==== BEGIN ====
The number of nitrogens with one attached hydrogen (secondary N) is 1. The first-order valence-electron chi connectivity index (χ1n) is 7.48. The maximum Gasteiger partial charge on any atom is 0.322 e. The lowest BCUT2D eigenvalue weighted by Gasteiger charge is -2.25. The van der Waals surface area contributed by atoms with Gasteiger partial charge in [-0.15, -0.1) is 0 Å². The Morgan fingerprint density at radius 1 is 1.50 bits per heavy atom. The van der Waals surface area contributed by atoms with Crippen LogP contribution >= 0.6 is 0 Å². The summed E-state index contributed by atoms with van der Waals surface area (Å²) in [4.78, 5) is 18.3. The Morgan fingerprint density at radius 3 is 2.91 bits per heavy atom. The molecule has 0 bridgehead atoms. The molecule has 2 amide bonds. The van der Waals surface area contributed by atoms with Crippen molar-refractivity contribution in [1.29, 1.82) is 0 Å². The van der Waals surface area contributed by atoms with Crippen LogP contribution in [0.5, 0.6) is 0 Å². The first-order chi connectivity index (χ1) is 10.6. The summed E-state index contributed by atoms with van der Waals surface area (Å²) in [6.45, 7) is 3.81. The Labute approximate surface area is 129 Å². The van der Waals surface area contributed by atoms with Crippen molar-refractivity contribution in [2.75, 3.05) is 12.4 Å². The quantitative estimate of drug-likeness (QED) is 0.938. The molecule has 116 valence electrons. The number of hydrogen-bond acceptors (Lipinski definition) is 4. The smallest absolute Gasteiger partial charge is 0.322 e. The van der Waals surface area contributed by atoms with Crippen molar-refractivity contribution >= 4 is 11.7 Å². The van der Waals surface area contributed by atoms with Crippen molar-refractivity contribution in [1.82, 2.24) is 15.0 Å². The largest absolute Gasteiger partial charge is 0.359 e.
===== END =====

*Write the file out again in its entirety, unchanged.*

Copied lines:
The number of nitrogens with one attached hydrogen (secondary N) is 1. The first-order valence-electron chi connectivity index (χ1n) is 7.48. The maximum Gasteiger partial charge on any atom is 0.322 e. The lowest BCUT2D eigenvalue weighted by Gasteiger charge is -2.25. The van der Waals surface area contributed by atoms with Gasteiger partial charge in [-0.15, -0.1) is 0 Å². The Morgan fingerprint density at radius 1 is 1.50 bits per heavy atom. The van der Waals surface area contributed by atoms with Crippen LogP contribution >= 0.6 is 0 Å². The summed E-state index contributed by atoms with van der Waals surface area (Å²) in [4.78, 5) is 18.3. The Morgan fingerprint density at radius 3 is 2.91 bits per heavy atom. The molecule has 0 bridgehead atoms. The molecule has 2 amide bonds. The van der Waals surface area contributed by atoms with Crippen molar-refractivity contribution in [1.29, 1.82) is 0 Å². The van der Waals surface area contributed by atoms with Crippen LogP contribution in [0.5, 0.6) is 0 Å². The first-order chi connectivity index (χ1) is 10.6. The summed E-state index contributed by atoms with van der Waals surface area (Å²) in [6.45, 7) is 3.81. The Labute approximate surface area is 129 Å². The van der Waals surface area contributed by atoms with Crippen molar-refractivity contribution in [2.75, 3.05) is 12.4 Å². The quantitative estimate of drug-likeness (QED) is 0.938. The molecule has 116 valence electrons. The number of hydrogen-bond acceptors (Lipinski definition) is 4. The smallest absolute Gasteiger partial charge is 0.322 e. The van der Waals surface area contributed by atoms with Crippen molar-refractivity contribution >= 4 is 11.7 Å². The van der Waals surface area contributed by atoms with Crippen molar-refractivity contribution in [1.82, 2.24) is 15.0 Å². The largest absolute Gasteiger partial charge is 0.359 e.